Edited to add:
Also, the nationwide data I’ve seen indicate that over the past several decades incomes have been declining for people near the bottom of the economic ladder and stagnant for people in the middle. So it’s not clear to me that, on average, people are doing better than their parents and grandparents.

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I think this is an oversimplification. Is there evidence that young adults who are financially secure are marrying earlier and/or having children earlier? It’s not that hard to find examples of young adults who go into the trades and get good incomes at a young age without much debt, or young adults whose college was paid for (by parents or scholarships) and get good jobs after college. Without evidence, I’d guess that they are marrying/having kids younger than their peers, but not nearly to the same extent as a typical Boomer.

I think the rot here is cultural. Biblical marriage is effectively banned (no-fault divorce allows either party to nuke a marriage on any whim), and marriage and child-rearing are low-status, especially when done young. Our culture doesn’t bat an eye at young people spending 25 years (!) fornicating, but try to get married at 18 or 22 and watch all the side-eye.

Economics is a piece of the puzzle here, but I think the answer lies in cultural and spiritual problems.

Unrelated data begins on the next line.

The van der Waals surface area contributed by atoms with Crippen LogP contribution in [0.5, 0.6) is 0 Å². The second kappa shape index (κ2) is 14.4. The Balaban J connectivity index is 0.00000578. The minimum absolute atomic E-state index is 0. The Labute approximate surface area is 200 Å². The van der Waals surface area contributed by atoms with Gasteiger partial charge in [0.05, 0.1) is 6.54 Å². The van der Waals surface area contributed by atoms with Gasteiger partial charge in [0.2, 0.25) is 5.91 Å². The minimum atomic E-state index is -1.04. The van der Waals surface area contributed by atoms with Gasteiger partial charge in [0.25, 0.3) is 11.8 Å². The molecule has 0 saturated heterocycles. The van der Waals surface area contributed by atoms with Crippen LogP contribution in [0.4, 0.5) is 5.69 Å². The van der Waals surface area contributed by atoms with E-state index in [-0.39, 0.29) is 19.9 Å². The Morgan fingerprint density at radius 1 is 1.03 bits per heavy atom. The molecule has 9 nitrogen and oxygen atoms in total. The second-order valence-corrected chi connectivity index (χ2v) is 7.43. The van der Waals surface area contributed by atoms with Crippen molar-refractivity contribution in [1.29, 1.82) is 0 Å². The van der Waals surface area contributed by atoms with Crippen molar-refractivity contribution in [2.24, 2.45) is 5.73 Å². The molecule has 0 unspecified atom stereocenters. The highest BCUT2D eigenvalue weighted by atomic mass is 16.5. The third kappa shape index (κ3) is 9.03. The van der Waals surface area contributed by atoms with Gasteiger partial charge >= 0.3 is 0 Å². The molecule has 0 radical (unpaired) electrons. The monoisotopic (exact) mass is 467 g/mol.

No doubt, if Americans (or western nations in general) were wild animals, the save-the-whales crew would be pretty worried. And we’ll should they be. A TFR of 1.5 or whatever we are running is basically a slow-motion catastrophe.

One thing that has changed dramatically in the last couple of generations is the expectation that all kids will have their own bedrooms. Boomers often ran very large families with one (small!) bedroom for each sex. For some reason, GenX decided that kids should all have their own bedrooms and that’s really changed the real estate calculus for large families.


I think the early age of marriage in the baby boom era is widely attributed to the unusually good economic prospects because marriage had occurred at older ages in the prior decades going all the way back to the 19th century. But it is an oversimplification in that a return of the baby boom economy would likely not result in an equally early age of marriage now because the cultural script has changed.

The way I would put it is that the problem is primarily cultural and spiritual, but it is a great error to view it only as cultural and spiritual, and especially to view it only as a spiritual problem at the individual level (e.g., porn and Netflix). One might say many of the economic challenges arise from a culture that no longer values family formation. Perhaps a pastor is best off addressing the individuals in his congregation regarding the issues that are within their scope to change, but I was disappointed that someone with a platform did not consider how a change in social and economic policy would promote greater marriage and fertility. Social conservatives in America have a blind spot when it comes to economic policy.